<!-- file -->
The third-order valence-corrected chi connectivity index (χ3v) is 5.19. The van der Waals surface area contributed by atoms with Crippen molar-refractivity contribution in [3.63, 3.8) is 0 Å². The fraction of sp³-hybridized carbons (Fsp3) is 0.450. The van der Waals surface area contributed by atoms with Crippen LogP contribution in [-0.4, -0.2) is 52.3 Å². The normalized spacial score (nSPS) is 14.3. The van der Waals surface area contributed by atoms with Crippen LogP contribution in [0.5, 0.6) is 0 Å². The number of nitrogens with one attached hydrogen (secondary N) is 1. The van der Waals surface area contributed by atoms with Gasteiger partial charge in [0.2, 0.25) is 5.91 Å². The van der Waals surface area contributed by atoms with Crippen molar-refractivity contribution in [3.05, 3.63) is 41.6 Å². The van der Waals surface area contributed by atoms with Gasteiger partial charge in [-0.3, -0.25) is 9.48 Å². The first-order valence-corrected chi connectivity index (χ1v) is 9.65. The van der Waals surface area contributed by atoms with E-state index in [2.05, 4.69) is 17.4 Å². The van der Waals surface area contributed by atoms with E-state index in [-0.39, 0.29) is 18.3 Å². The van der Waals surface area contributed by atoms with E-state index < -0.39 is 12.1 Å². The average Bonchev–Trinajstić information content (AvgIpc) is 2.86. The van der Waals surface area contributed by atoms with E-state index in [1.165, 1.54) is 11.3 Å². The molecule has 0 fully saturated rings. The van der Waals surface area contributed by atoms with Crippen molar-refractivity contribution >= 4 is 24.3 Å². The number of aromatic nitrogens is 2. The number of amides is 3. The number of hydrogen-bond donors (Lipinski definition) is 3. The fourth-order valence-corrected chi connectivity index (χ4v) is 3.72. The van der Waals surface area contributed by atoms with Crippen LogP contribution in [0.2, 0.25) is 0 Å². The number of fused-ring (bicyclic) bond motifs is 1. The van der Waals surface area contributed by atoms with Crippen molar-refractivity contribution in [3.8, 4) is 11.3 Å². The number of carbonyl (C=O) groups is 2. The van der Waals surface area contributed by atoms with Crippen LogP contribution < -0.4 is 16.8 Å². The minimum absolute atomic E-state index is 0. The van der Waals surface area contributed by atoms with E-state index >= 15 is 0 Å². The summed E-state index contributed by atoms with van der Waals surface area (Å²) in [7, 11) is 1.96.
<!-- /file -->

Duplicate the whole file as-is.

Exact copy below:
The third-order valence-corrected chi connectivity index (χ3v) is 5.19. The van der Waals surface area contributed by atoms with Crippen molar-refractivity contribution in [3.63, 3.8) is 0 Å². The fraction of sp³-hybridized carbons (Fsp3) is 0.450. The van der Waals surface area contributed by atoms with Crippen LogP contribution in [-0.4, -0.2) is 52.3 Å². The normalized spacial score (nSPS) is 14.3. The van der Waals surface area contributed by atoms with Crippen LogP contribution in [0.5, 0.6) is 0 Å². The number of nitrogens with one attached hydrogen (secondary N) is 1. The van der Waals surface area contributed by atoms with Gasteiger partial charge in [0.2, 0.25) is 5.91 Å². The van der Waals surface area contributed by atoms with Crippen molar-refractivity contribution in [3.05, 3.63) is 41.6 Å². The van der Waals surface area contributed by atoms with Gasteiger partial charge in [-0.3, -0.25) is 9.48 Å². The first-order valence-corrected chi connectivity index (χ1v) is 9.65. The van der Waals surface area contributed by atoms with E-state index in [2.05, 4.69) is 17.4 Å². The van der Waals surface area contributed by atoms with E-state index in [-0.39, 0.29) is 18.3 Å². The van der Waals surface area contributed by atoms with E-state index < -0.39 is 12.1 Å². The average Bonchev–Trinajstić information content (AvgIpc) is 2.86. The van der Waals surface area contributed by atoms with E-state index in [1.165, 1.54) is 11.3 Å². The molecule has 0 fully saturated rings. The van der Waals surface area contributed by atoms with Crippen molar-refractivity contribution >= 4 is 24.3 Å². The number of aromatic nitrogens is 2. The number of amides is 3. The number of hydrogen-bond donors (Lipinski definition) is 3. The fourth-order valence-corrected chi connectivity index (χ4v) is 3.72. The van der Waals surface area contributed by atoms with Crippen LogP contribution in [0.2, 0.25) is 0 Å². The number of fused-ring (bicyclic) bond motifs is 1. The van der Waals surface area contributed by atoms with Crippen molar-refractivity contribution in [3.8, 4) is 11.3 Å². The number of carbonyl (C=O) groups is 2. The van der Waals surface area contributed by atoms with Crippen LogP contribution < -0.4 is 16.8 Å². The minimum absolute atomic E-state index is 0. The van der Waals surface area contributed by atoms with E-state index >= 15 is 0 Å². The summed E-state index contributed by atoms with van der Waals surface area (Å²) in [7, 11) is 1.96.